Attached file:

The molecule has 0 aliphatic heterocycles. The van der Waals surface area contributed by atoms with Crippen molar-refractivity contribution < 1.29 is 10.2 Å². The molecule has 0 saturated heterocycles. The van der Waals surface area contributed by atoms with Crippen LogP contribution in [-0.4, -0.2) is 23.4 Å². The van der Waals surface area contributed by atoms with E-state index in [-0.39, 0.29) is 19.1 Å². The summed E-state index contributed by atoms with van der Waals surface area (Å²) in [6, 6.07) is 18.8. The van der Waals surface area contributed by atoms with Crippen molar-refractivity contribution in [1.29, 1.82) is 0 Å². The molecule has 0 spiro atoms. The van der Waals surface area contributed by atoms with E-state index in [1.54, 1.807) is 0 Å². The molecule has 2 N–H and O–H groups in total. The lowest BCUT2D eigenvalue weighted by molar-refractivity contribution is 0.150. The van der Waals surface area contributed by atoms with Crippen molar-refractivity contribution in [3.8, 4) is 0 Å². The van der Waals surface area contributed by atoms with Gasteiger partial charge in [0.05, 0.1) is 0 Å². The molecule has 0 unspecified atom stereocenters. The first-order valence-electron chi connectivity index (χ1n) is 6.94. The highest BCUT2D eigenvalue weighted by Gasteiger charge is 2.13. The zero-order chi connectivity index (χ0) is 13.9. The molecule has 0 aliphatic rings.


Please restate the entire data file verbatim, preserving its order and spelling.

The molecule has 0 aliphatic heterocycles. The van der Waals surface area contributed by atoms with Crippen molar-refractivity contribution < 1.29 is 10.2 Å². The molecule has 0 saturated heterocycles. The van der Waals surface area contributed by atoms with Crippen LogP contribution in [-0.4, -0.2) is 23.4 Å². The van der Waals surface area contributed by atoms with E-state index in [-0.39, 0.29) is 19.1 Å². The summed E-state index contributed by atoms with van der Waals surface area (Å²) in [6, 6.07) is 18.8. The van der Waals surface area contributed by atoms with Crippen molar-refractivity contribution in [1.29, 1.82) is 0 Å². The molecule has 0 spiro atoms. The van der Waals surface area contributed by atoms with E-state index in [1.54, 1.807) is 0 Å². The molecule has 2 N–H and O–H groups in total. The lowest BCUT2D eigenvalue weighted by molar-refractivity contribution is 0.150. The van der Waals surface area contributed by atoms with Crippen molar-refractivity contribution in [3.8, 4) is 0 Å². The van der Waals surface area contributed by atoms with Gasteiger partial charge in [0.05, 0.1) is 0 Å². The molecule has 0 unspecified atom stereocenters. The first-order valence-electron chi connectivity index (χ1n) is 6.94. The highest BCUT2D eigenvalue weighted by Gasteiger charge is 2.13. The zero-order chi connectivity index (χ0) is 13.9. The molecule has 0 aliphatic rings.